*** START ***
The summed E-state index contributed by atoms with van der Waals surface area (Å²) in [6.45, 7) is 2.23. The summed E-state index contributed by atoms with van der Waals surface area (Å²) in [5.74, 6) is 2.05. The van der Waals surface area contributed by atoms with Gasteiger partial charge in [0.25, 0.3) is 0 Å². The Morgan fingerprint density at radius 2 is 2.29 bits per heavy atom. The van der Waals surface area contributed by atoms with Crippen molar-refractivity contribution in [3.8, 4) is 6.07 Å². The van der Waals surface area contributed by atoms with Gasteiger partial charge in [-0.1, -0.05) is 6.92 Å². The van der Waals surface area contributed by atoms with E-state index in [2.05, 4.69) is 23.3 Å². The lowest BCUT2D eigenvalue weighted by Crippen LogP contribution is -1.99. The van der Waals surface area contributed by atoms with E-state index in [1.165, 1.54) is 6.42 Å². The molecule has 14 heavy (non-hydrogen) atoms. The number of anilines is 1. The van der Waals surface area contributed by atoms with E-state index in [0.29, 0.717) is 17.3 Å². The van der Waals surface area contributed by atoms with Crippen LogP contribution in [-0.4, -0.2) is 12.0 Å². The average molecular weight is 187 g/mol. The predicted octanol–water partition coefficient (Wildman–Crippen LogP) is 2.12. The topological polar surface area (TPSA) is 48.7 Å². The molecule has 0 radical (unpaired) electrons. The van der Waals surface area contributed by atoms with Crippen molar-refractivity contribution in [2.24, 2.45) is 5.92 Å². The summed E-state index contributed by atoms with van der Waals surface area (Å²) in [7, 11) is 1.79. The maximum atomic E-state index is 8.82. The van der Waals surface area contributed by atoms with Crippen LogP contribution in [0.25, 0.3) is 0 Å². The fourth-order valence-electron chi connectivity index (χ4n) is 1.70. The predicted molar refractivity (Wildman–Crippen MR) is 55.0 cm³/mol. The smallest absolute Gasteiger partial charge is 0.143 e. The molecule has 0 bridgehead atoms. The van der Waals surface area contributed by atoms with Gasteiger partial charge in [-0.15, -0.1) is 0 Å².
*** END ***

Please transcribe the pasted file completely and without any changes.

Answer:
The summed E-state index contributed by atoms with van der Waals surface area (Å²) in [6.45, 7) is 2.23. The summed E-state index contributed by atoms with van der Waals surface area (Å²) in [5.74, 6) is 2.05. The van der Waals surface area contributed by atoms with Gasteiger partial charge in [0.25, 0.3) is 0 Å². The Morgan fingerprint density at radius 2 is 2.29 bits per heavy atom. The van der Waals surface area contributed by atoms with Crippen molar-refractivity contribution in [3.8, 4) is 6.07 Å². The van der Waals surface area contributed by atoms with Gasteiger partial charge in [-0.1, -0.05) is 6.92 Å². The van der Waals surface area contributed by atoms with E-state index in [2.05, 4.69) is 23.3 Å². The lowest BCUT2D eigenvalue weighted by Crippen LogP contribution is -1.99. The van der Waals surface area contributed by atoms with E-state index in [1.165, 1.54) is 6.42 Å². The molecule has 14 heavy (non-hydrogen) atoms. The number of anilines is 1. The van der Waals surface area contributed by atoms with E-state index in [0.29, 0.717) is 17.3 Å². The van der Waals surface area contributed by atoms with Crippen LogP contribution in [-0.4, -0.2) is 12.0 Å². The average molecular weight is 187 g/mol. The predicted octanol–water partition coefficient (Wildman–Crippen LogP) is 2.12. The topological polar surface area (TPSA) is 48.7 Å². The molecule has 0 radical (unpaired) electrons. The van der Waals surface area contributed by atoms with Crippen molar-refractivity contribution in [2.24, 2.45) is 5.92 Å². The summed E-state index contributed by atoms with van der Waals surface area (Å²) in [7, 11) is 1.79. The maximum atomic E-state index is 8.82. The van der Waals surface area contributed by atoms with Crippen LogP contribution in [0.25, 0.3) is 0 Å². The fourth-order valence-electron chi connectivity index (χ4n) is 1.70. The predicted molar refractivity (Wildman–Crippen MR) is 55.0 cm³/mol. The smallest absolute Gasteiger partial charge is 0.143 e. The molecule has 0 bridgehead atoms. The van der Waals surface area contributed by atoms with Gasteiger partial charge in [-0.15, -0.1) is 0 Å².